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​New perovskite cell technology may be the next big thing in solar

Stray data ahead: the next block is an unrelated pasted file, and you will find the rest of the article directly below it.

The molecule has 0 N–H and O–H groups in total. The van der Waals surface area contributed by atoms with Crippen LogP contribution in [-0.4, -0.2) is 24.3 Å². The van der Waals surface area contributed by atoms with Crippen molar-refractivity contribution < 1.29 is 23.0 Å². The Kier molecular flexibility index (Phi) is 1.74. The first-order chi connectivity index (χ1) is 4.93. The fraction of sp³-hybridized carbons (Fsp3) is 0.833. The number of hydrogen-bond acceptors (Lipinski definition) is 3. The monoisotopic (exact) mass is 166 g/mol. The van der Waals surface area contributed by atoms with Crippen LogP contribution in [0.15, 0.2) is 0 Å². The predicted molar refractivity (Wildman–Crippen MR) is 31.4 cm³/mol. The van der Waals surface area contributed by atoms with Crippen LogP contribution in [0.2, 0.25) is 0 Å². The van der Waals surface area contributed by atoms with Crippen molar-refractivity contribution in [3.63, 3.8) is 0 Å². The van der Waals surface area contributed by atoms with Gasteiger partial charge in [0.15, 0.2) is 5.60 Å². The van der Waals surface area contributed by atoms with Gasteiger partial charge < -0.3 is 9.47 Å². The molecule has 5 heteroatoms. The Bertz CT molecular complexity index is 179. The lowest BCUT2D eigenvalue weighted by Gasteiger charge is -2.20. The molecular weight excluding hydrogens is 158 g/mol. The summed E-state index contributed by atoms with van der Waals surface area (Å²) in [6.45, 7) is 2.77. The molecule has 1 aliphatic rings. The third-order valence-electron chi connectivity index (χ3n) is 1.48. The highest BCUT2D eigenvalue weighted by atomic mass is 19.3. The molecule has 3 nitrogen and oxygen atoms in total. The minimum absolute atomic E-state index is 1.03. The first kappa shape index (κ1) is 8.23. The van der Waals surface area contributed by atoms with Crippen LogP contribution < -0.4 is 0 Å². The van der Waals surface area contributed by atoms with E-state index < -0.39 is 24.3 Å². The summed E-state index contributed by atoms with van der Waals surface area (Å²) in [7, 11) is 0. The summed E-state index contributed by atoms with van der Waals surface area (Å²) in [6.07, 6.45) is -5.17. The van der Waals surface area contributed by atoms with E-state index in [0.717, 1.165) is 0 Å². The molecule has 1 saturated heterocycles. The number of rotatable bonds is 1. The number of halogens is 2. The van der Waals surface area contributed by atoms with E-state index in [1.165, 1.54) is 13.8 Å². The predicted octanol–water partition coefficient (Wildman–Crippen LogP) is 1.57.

Why was 2022 an important year for renewable energy?   There is no doubt that 2022 was an important year for renewable energy. Despite delayed supply chain turbulences and skyrocketing raw material costs caused by the lingering coronavirus pandemic, the renewable energy industry maintained its upward growth trajectory over the past year, with the global renewable net capacity increasing by a groundbreaking 295 Gigawatts [1]. We can attribute these positive trends primarily to the largest global power players – notably China, the United States, the European Union, and India – and their commitment to market reforms and new renewable energy policy implementations. The most influential of these policies; China’s “Five-Year Plan” and Europe’s “REPowerEU”, have played an integral role in marking this year as the beginning of the green transition [2],[3]. On the American side of things, no law has been more integral to Biden’s presidency and contributed more to clean energy investment than the ‘Inflation Reduction Act of 2022’. In addition to combatting the national inflation crisis and reducing prescription drug prices, the US IRA aims to inject 369 billion dollars into the renewable energy industry, “lower overall energy costs, increase cleaner production, and reduce carbon emissions by roughly 40 percent by 2030” [4].   What markets are likely to benefit most from IRA?   Being only a few months into IRA, it is challenging at this stage to discern IRA’s direct impacts on the industry and how successful it will be in the long term. That said, its presence has certainly created quite a buzz in several renewable energy markets. Assuming the IRA forecasts are correct, and this past decade’s growth trend is maintained, the markets that are likely to benefit the most from IRA lie in solar. This, of course, is probably not very shocking to most industry leaders; although hydropower and wind remain the largest source of global renewable energy capacity, solar PV has contributed to over 60% of capacity growth in 2021 and is expected to be “the most installed power capacity worldwide by 2027, surpassing coal, natural gas, and hydropower” [2]. As it currently stands, the solar cell market continues to be dominated by crystalline silicon - the leading material in photovoltaic energy harvesting technology. This has been the case since 1954, when Bell Labs modeled the first silicon cell to have an energy efficiency of over 6 percent [5]. 70 years later, most of the solar panels available for commercial use have an efficiency that fluctuates between 15 - 22 percent [6]. Although this progress is substantial, silicon-based solar projects are still relatively inefficient for how much they cost to manufacture and upkeep. Some even argue that the processes and materials involved in the production of solar panels are not environmentally friendly, casting even more uncertainty on solar as a potential long-term renewable energy source.   What will most likely increase scientific research?   The good news? Laws like the Inflation Reduction Act will most certainly increase scientific research in solar efficiency, both in silicon technology and in other materials whose efficiency potentials have yet to be fully recorded. Perovskite technology has been on the radar for many researchers and industry leaders, primarily due to its remarkable efficiency levels, low production costs, and commercial viability. We must note however, that a lot of work needs to be done before we can expect to see perovskite cells take over our suburbs. Its primary limitation is its durability; perovskite cells have continuously demonstrated short life lengths and a tendency to decompose when interacting with moisture and oxygen (two things that are somewhat common on this planet) [7].  That said, compared to silicon, progress in perovskite solar cell technology has been much faster; efficiency levels that were first reported at 3% back in 2009 are now standing at 25% today, making its durability issue slightly less concerning [7]. In addition to its competitive power conversion efficiencies (PCE), perovskite technology has received a lot of attention for its small size and low production time, cost, and complexity. As such, it seems that from both a business and scientific perspective, its commercial viability is not a matter of if, but a matter of when.